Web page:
101 Alan Ccoperman, "Sept. 11 Backlash Murders and the State of `Hate'; Between Families And Police, a Gulf On Victim Count," Washington Post, January 20, 2002.
104 Evelyn Nieves, "Slain Arab-American May Have Been Hate-Crime Victim," New York Times, October 6, 2001
105 Karen de Sa"Local Muslims Convinced Central Calif. Killing was hate crime," San Jose Mercury News, December 6, 2001.
106 Karen Breslav, "Hate Crime," Newsweek, October 15, 2001.
108 Jennifer Fitzenberger, "Family sees hate crime in Reedley homicide Relatives say victim was shot because he was Muslim; officials draw no conclusions," Fresno Bee, October 1, 2001.
109 "Police," Fresno Bee, November 29, 2001.
110 Human Rights Watch telephone interview, Sergeant Tony Reign, Fresno Police Department, California, September 16, 2002.
111 Human Rights Watch telephone interview, Lieutenant Joe Hartshorne, Los Angeles County Sheriff's Department, September 16, 2002.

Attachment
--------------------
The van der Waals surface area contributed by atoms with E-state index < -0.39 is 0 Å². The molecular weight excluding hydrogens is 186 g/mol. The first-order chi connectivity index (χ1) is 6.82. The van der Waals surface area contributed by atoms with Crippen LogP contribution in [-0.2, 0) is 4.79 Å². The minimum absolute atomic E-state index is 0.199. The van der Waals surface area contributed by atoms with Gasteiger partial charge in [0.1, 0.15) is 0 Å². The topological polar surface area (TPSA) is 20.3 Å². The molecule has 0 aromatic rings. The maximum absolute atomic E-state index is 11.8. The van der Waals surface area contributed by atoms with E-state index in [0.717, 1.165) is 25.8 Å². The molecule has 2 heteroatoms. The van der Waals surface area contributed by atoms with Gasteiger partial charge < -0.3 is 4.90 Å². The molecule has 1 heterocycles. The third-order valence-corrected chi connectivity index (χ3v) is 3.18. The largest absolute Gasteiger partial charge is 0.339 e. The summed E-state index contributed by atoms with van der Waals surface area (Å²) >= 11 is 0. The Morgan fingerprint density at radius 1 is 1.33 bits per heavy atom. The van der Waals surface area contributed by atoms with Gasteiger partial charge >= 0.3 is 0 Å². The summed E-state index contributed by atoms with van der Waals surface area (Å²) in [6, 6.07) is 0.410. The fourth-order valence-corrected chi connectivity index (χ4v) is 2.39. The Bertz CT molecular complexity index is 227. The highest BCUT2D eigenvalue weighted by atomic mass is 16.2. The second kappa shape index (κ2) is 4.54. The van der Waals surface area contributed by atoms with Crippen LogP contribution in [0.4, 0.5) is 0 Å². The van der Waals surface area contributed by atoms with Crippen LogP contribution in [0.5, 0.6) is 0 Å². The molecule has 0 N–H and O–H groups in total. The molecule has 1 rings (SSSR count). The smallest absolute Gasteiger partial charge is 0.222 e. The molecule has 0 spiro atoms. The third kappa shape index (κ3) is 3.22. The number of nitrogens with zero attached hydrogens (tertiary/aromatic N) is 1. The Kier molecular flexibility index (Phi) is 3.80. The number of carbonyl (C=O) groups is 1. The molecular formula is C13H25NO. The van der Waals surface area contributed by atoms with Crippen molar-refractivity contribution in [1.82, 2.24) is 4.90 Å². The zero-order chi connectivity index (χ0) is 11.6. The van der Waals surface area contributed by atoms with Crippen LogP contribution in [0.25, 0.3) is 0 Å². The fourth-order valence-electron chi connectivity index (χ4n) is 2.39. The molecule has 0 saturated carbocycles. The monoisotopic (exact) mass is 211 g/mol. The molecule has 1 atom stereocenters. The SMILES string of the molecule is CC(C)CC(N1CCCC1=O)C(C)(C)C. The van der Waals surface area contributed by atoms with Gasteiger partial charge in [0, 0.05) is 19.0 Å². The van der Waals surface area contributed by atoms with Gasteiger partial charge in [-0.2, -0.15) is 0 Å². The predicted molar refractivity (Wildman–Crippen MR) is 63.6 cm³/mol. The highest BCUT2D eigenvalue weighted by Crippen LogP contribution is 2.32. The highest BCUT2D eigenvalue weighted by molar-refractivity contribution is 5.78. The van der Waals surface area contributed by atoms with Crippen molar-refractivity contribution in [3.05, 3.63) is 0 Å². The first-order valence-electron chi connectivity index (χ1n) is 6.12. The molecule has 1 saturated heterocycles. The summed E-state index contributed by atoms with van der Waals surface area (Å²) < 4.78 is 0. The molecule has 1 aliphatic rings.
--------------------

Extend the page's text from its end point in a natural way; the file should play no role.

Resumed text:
112 "Somalis discuss freedom and fear; U.S. flags, worries of backlash abound as community meets," Star Tribune (Minneapolis, MN), October 25, 2001.
113 David Chanen, "FBI questions witness in alleged hate assault," Star Tribune (Minneapolis, MN), November 16, 2001.
114 Lou Gelfand, "Readers say Sunday article spurred unfair attacks on local Somalis," Star Tribune (Minneapolis, MN), October 21, 2002.
115 "Somalis, Muslims denounce paper's story," Star Tribune (Minneapolis, MN), October 16, 2001.
116 David Chanen, "Bus stop assault is ruled homicide; Somali victim's family maintains it was hate crime," Star Tribune (Minneapolis, MN), January 9, 2002
117 "FBI questions witness in alleged hate assault," Star Tribune (Minneapolis, MN), November 16, 2001.
118 "American Backlash: Terrorists Bring War Home in More Ways Than One," South Asian American Leaders of Tomorrow, p. 7, retrieved on August 28, 2002, from http://www.saalt.org/biasreport.pdf. SAALT is a national South Asian advocacy organization
119 "Number of Reported Incidents by Category," Council on American-Islamic Relations, retrieved on August 30, 200, from http://www.cair-net.org/html/bycategory.htm.
120 Human Rights Watch interview with Issa Qandeel, July 31, 2002.
121 Human Rights Watch telephone interview with Kulwinder Singh, August 3, 2002.